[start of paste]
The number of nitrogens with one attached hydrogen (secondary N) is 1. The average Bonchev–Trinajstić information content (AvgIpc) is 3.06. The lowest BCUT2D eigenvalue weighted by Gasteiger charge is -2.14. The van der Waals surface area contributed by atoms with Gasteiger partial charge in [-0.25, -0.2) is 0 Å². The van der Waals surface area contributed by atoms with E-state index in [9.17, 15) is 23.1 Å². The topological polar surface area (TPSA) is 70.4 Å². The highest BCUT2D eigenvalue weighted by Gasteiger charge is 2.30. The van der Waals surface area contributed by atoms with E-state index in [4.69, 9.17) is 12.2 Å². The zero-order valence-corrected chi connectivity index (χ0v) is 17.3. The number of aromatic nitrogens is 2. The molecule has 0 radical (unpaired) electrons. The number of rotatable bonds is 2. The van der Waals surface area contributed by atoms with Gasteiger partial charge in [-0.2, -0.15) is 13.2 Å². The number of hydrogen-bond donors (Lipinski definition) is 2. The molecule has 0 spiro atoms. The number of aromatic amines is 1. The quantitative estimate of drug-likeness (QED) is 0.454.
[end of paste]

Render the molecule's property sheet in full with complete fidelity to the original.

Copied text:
The number of nitrogens with one attached hydrogen (secondary N) is 1. The average Bonchev–Trinajstić information content (AvgIpc) is 3.06. The lowest BCUT2D eigenvalue weighted by Gasteiger charge is -2.14. The van der Waals surface area contributed by atoms with Gasteiger partial charge in [-0.25, -0.2) is 0 Å². The van der Waals surface area contributed by atoms with E-state index in [9.17, 15) is 23.1 Å². The topological polar surface area (TPSA) is 70.4 Å². The highest BCUT2D eigenvalue weighted by Gasteiger charge is 2.30. The van der Waals surface area contributed by atoms with E-state index in [4.69, 9.17) is 12.2 Å². The zero-order valence-corrected chi connectivity index (χ0v) is 17.3. The number of aromatic nitrogens is 2. The molecule has 0 radical (unpaired) electrons. The number of rotatable bonds is 2. The van der Waals surface area contributed by atoms with Gasteiger partial charge in [-0.2, -0.15) is 13.2 Å². The number of hydrogen-bond donors (Lipinski definition) is 2. The molecule has 0 spiro atoms. The number of aromatic amines is 1. The quantitative estimate of drug-likeness (QED) is 0.454.